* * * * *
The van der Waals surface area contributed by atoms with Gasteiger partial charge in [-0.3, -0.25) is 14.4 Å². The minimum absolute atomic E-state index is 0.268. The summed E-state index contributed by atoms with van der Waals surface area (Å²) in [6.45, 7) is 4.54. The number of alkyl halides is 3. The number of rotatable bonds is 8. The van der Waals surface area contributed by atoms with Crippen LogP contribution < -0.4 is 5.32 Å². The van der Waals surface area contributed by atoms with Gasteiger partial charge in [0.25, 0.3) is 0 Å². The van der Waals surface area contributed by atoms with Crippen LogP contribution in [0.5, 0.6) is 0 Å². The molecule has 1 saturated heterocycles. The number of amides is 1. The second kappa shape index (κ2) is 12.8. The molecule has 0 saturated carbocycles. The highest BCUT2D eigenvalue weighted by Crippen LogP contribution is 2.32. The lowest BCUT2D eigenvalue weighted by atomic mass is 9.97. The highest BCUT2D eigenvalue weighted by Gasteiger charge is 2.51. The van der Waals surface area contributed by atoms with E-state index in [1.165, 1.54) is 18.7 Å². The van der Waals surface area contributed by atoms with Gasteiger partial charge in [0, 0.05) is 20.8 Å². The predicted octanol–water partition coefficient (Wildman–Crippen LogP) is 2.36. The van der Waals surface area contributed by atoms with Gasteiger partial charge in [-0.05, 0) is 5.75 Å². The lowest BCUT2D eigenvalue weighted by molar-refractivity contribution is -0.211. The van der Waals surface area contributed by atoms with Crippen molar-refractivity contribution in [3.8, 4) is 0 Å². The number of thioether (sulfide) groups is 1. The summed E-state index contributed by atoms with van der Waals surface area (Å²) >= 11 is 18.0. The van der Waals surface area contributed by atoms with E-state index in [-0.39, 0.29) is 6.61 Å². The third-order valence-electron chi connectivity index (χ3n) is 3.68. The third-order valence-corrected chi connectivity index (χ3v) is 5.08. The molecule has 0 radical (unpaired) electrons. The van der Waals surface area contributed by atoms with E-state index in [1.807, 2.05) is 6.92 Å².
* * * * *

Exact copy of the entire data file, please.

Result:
The van der Waals surface area contributed by atoms with Gasteiger partial charge in [-0.3, -0.25) is 14.4 Å². The minimum absolute atomic E-state index is 0.268. The summed E-state index contributed by atoms with van der Waals surface area (Å²) in [6.45, 7) is 4.54. The number of alkyl halides is 3. The number of rotatable bonds is 8. The van der Waals surface area contributed by atoms with Crippen LogP contribution < -0.4 is 5.32 Å². The van der Waals surface area contributed by atoms with Gasteiger partial charge in [0.25, 0.3) is 0 Å². The van der Waals surface area contributed by atoms with Crippen LogP contribution in [0.5, 0.6) is 0 Å². The molecule has 1 saturated heterocycles. The number of amides is 1. The second kappa shape index (κ2) is 12.8. The molecule has 0 saturated carbocycles. The highest BCUT2D eigenvalue weighted by Crippen LogP contribution is 2.32. The lowest BCUT2D eigenvalue weighted by atomic mass is 9.97. The highest BCUT2D eigenvalue weighted by Gasteiger charge is 2.51. The van der Waals surface area contributed by atoms with E-state index in [1.165, 1.54) is 18.7 Å². The van der Waals surface area contributed by atoms with Gasteiger partial charge in [0, 0.05) is 20.8 Å². The predicted octanol–water partition coefficient (Wildman–Crippen LogP) is 2.36. The van der Waals surface area contributed by atoms with Gasteiger partial charge in [-0.05, 0) is 5.75 Å². The lowest BCUT2D eigenvalue weighted by molar-refractivity contribution is -0.211. The van der Waals surface area contributed by atoms with Crippen molar-refractivity contribution in [3.8, 4) is 0 Å². The number of thioether (sulfide) groups is 1. The summed E-state index contributed by atoms with van der Waals surface area (Å²) >= 11 is 18.0. The van der Waals surface area contributed by atoms with E-state index in [-0.39, 0.29) is 6.61 Å². The third-order valence-electron chi connectivity index (χ3n) is 3.68. The third-order valence-corrected chi connectivity index (χ3v) is 5.08. The molecule has 0 radical (unpaired) electrons. The van der Waals surface area contributed by atoms with E-state index in [1.807, 2.05) is 6.92 Å².